characterization of ordered groups of rank one

For an ordered group, having rank ( one is to an Archimedean property. In this entry, we use multiplicative notation for groups.

Lemma An ordered group has rank one if and only if, for every two elements x and y such that x<y<1, there exists an integer n>1 such that yn<x.

Proof Suppose that the Archimedean property is satisfied and that F is an isolated subgroup of G. We shall show that if F contains any element other than the identityPlanetmathPlanetmathPlanetmathPlanetmath, then F=G. First note that there must exist an xF such that x<1. By assumptionPlanetmathPlanetmath, there must exist an element xF such that x1. By conclusionMathworldPlanetmath 1 of the basic theorem on ordered groups, either x<1, or x>1 (since we assumed that the case x=1 is excluded). If x<1, set x=x. If not, by conclusion 5, if x>1, then we will have x-1<0 and therefore will set x=x-1 when x>1.

Let y be any element of G. There are five possibilities:

  1. 1.


  2. 2.


  3. 3.


  4. 4.


  5. 5.


We shall show that in each of these cases, yF.

  1. 1.

    Trivial — 1 is an element of every group.

  2. 2.

    Trivial — x is assumed to belong to F

  3. 3.

    Since F is an isolated subgroup, yG.

  4. 4.

    By the Archimedean property,there exists an integer n such that xn<y<1. Since xnF and F is isolated (, it follows that yF.

  5. 5.

    1<y By conclusion 5 of the basic theorem on ordered groups, y-1<1. By conclusion 1 of the same theorem, either y-1<x or y-1=1 or x<y. In each of these three cases, it follows that y-1F from what we have already shown. Since F is a group, y-1F implies yF.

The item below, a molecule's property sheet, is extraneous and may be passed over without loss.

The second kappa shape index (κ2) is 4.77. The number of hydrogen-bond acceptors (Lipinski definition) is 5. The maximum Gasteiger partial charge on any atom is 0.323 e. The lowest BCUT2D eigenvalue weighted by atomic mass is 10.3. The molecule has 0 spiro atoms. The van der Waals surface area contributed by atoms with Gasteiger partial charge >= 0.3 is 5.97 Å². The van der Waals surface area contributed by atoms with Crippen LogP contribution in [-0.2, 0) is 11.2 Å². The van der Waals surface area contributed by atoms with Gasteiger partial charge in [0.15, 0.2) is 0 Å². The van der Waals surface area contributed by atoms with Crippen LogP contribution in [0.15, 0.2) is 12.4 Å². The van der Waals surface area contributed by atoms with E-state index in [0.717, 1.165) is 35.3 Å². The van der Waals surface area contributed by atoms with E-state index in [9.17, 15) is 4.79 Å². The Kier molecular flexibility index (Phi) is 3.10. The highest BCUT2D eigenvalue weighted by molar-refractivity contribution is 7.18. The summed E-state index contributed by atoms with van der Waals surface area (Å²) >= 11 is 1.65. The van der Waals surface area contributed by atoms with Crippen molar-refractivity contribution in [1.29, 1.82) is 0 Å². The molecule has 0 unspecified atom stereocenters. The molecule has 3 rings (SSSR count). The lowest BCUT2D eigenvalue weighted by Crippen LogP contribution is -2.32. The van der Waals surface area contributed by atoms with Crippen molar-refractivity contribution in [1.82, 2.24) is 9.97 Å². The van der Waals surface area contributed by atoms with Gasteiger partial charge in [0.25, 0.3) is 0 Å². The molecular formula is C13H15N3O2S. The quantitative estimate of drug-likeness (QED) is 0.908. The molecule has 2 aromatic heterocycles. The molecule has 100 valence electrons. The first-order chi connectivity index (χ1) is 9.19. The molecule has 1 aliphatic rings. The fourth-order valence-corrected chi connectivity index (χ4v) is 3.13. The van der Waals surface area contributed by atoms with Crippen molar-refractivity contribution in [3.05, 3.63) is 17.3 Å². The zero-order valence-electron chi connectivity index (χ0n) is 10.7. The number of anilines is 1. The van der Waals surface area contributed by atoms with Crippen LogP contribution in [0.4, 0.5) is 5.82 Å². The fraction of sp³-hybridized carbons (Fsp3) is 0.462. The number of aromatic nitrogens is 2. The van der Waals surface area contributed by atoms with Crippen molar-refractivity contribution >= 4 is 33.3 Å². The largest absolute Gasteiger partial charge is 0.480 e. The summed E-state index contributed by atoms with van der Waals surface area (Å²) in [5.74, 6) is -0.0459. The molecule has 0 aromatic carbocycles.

This shows that the only isolated subgroups of G are the two trivial subgroups (i.e. the group {1} and G itself), and hence G has rank one.

Next, suppose that G does not enjoy the Archimedean property. Then there must exist xG and yG such that x<yn<1 for all integers n>0. Define the sets Fn as


and define F=n=1Fn.

We shall show that F is a subgroupMathworldPlanetmath of G. First, note that, by a corollary of the basic theorem on ordered groups, yn<1<y, so 1Fn for all n, hence 1F. Second, suppose that zFn. Then ynzy-n. By conclusion 5 of the basic theorem, ynz implies z-1y-n and zy-n implies ynz-1. Thus, ynz-1y-n, so z-1Fn. Hence, if zF, then z-1F. Third, suppose that zF and wF. Then there must exist integers m and n such that zFn and wFm, so




Using conclusion 4 of the main theorem repeatedly, we conclude that


so zwFm+n. Hence, if zF and wF, then zwF. this the proof that F is a subgroup of G.

Not only is F a subgroup of G, it is an isolated subgroup. Suppose that fF and gG and fg1. Since fF, there must exist an n such that fFn, hence ynf. By conclusion 2 of the basic theorem on ordered groups, ynf and fg imply yng. Combining this with the facts that g1 and 1y-n, we conclude that yngy-n, so gFn. Hence gF.

Note that F is not trivial since yF. The reason for this is that xFn for any n because we assumed that x<yn for all n. Hence, the order of the group G must be at least 2 because F and {1} are two examples of isolated subgroups of F.


Title characterization of ordered groups of rank one
Canonical name CharacterizationOfOrderedGroupsOfRankOne
Date of creation 2013-03-22 14:55:15
Last modified on 2013-03-22 14:55:15
Owner rspuzio (6075)
Last modified by rspuzio (6075)
Numerical id 11
Author rspuzio (6075)
Entry type Theorem
Classification msc 06A05
Classification msc 20F60